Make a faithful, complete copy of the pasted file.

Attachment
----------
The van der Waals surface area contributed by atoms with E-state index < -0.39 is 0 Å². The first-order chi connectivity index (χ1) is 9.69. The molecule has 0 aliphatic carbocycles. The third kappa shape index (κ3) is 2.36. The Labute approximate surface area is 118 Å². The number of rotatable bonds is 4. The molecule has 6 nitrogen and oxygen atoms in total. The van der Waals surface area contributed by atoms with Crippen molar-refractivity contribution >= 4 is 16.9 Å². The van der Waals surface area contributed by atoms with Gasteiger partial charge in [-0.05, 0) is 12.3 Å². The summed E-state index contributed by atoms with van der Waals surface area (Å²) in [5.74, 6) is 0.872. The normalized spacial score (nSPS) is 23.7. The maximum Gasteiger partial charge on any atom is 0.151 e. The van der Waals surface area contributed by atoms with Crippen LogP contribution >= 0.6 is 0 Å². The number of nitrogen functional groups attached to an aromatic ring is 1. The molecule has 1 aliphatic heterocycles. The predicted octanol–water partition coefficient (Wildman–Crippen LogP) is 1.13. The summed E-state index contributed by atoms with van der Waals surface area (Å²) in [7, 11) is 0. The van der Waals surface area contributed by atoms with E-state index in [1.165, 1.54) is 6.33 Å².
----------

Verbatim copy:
The van der Waals surface area contributed by atoms with E-state index < -0.39 is 0 Å². The first-order chi connectivity index (χ1) is 9.69. The molecule has 0 aliphatic carbocycles. The third kappa shape index (κ3) is 2.36. The Labute approximate surface area is 118 Å². The number of rotatable bonds is 4. The molecule has 6 nitrogen and oxygen atoms in total. The van der Waals surface area contributed by atoms with Crippen molar-refractivity contribution >= 4 is 16.9 Å². The van der Waals surface area contributed by atoms with Gasteiger partial charge in [-0.05, 0) is 12.3 Å². The summed E-state index contributed by atoms with van der Waals surface area (Å²) in [5.74, 6) is 0.872. The normalized spacial score (nSPS) is 23.7. The maximum Gasteiger partial charge on any atom is 0.151 e. The van der Waals surface area contributed by atoms with Crippen LogP contribution >= 0.6 is 0 Å². The number of nitrogen functional groups attached to an aromatic ring is 1. The molecule has 1 aliphatic heterocycles. The predicted octanol–water partition coefficient (Wildman–Crippen LogP) is 1.13. The summed E-state index contributed by atoms with van der Waals surface area (Å²) in [7, 11) is 0. The van der Waals surface area contributed by atoms with E-state index in [1.165, 1.54) is 6.33 Å².